Also, it's worth pointing out that there is no company on Earth that can guarantee the sterility of the harvesting machinery and trucks and trains that raw grains are shipped to them in unless they actually own all of the fields, machinery and rolling stock (I don't think any food manufacturer does own their own grain cars), or unless they are a small farmer-owned company that make the product right where it is grown (Albers might be such a company, I don't know one way or the other). That, I think, is what Quaker meant by "contamination in shipping to them before cooking". Quaker do not control every step in the life cycle of the corn used to make the grits, or the oats or anything else. There is always a danger in this, and Quaker are just being honest about it. But any levels of contamination from this source should be well within safe limits for almost all of us.

One more thing that I just remembered - the quick grits that I eat are not exactly the same as the instant grits. I would assume the difference is just an extra step in the manufacturing, but is there any chance the instant grits are made in different plants or have other ingredients added to them? That might explain why Chrissy had a problem and I haven't. I know a lot of times the "instant" versions of things are very much adulterated. Just a thought.
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#9 jamcap

 
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Posted 16 September 2008 - 08:05 PM

Thanks Paula, I will check and see if I can find Albers but I don't think I have seen it before. I did a search on Grits here and it seems so many people suggest eating them but I don't know what brand, or is everyone eating Albers :lol:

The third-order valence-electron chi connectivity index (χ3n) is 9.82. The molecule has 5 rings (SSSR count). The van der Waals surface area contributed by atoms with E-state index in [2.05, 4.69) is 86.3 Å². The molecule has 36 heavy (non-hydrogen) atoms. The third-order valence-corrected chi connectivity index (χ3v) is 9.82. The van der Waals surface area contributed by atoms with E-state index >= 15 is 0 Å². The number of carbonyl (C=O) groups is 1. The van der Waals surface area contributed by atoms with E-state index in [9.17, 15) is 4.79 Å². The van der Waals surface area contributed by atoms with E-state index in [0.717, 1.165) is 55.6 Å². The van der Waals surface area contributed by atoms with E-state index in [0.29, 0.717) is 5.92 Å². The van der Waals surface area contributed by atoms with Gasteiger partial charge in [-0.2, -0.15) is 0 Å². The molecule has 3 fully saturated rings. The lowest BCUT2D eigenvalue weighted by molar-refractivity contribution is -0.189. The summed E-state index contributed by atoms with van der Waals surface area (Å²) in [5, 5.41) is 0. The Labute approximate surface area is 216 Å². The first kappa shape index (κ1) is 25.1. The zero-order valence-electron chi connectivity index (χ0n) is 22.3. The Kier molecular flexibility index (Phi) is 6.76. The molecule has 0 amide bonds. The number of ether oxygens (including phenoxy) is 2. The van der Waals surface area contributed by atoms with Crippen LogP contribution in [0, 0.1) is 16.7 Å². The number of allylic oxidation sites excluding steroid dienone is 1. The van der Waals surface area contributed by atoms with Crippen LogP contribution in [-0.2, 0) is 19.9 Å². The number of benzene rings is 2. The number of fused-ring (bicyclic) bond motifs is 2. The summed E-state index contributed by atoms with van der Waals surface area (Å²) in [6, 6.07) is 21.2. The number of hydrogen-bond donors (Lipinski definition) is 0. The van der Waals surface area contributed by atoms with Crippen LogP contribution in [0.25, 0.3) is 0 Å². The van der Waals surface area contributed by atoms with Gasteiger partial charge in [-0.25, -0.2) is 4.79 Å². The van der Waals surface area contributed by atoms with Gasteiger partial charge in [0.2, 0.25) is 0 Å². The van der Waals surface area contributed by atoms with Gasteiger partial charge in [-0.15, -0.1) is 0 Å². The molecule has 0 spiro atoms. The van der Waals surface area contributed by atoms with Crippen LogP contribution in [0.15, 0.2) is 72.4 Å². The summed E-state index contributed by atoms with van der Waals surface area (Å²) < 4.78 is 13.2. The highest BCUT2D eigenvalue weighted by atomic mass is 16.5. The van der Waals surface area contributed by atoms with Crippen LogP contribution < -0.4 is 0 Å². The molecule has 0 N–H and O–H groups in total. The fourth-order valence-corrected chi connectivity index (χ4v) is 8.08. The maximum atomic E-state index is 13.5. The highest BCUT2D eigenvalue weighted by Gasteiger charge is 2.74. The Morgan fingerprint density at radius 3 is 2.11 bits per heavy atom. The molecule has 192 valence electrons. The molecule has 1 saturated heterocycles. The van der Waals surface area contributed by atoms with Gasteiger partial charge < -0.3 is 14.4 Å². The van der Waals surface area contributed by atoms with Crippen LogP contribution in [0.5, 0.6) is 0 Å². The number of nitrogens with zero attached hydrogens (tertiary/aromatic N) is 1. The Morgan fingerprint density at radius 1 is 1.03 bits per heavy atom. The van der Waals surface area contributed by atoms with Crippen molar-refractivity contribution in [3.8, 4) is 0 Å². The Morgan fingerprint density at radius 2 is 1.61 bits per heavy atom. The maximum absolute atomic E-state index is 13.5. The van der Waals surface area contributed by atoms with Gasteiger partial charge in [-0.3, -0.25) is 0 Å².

I'm bummed because this is something my son liked, it was a great substitute for Cream of Wheat. Oh well, I'll keep on looking.

Roo



Two suggestions: Cream of Buckwheat (100% wheat & gluten free)
http://www.poconofoo...ocono_cream.htm

and Arrowhead Mills Grits
http://www.naturalgr...77-p-11908.html

no gluten at all.

I had the same experience with Quaker Grits: pain and bloating and all for two days after just a few spoonfuls.

The Grits are good, but I find I prefer Cream of Buckwheat. There is also Cream of Rice, although that doesn't seem to stick with you as well, in my experience. I get hungry again a couple hours after I have some. The Cream of Buckwheat though, can take you through the day if you have some for breakfast and can't eat lunch for some reason.

JamCap
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#10 elonwy

 
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Posted 17 September 2008 - 06:56 AM

Some companies do follow their grain sources from field to factory to make sure there is no cross contamination. General Mills new change of Rice Chex did exactly that, with the help of celiac specialists. Even Quakers Rice products test as contaminated and make people sick. I won't eat anything they make.
I eat Lundberg Products, as they make many things Quaker does (including a cream of rice that is quite yummy).
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#11 Phyllis28

 
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Posted 17 September 2008 - 08:03 AM

Below is a link to Bob's Red Mills gluten-free "Hot" Cereals

http://www.bobsredmi...ome.php?cat=124

I have not tried any of them but you can order them online directly for Bob's Red Mills. I have seen some of them at WholeFoods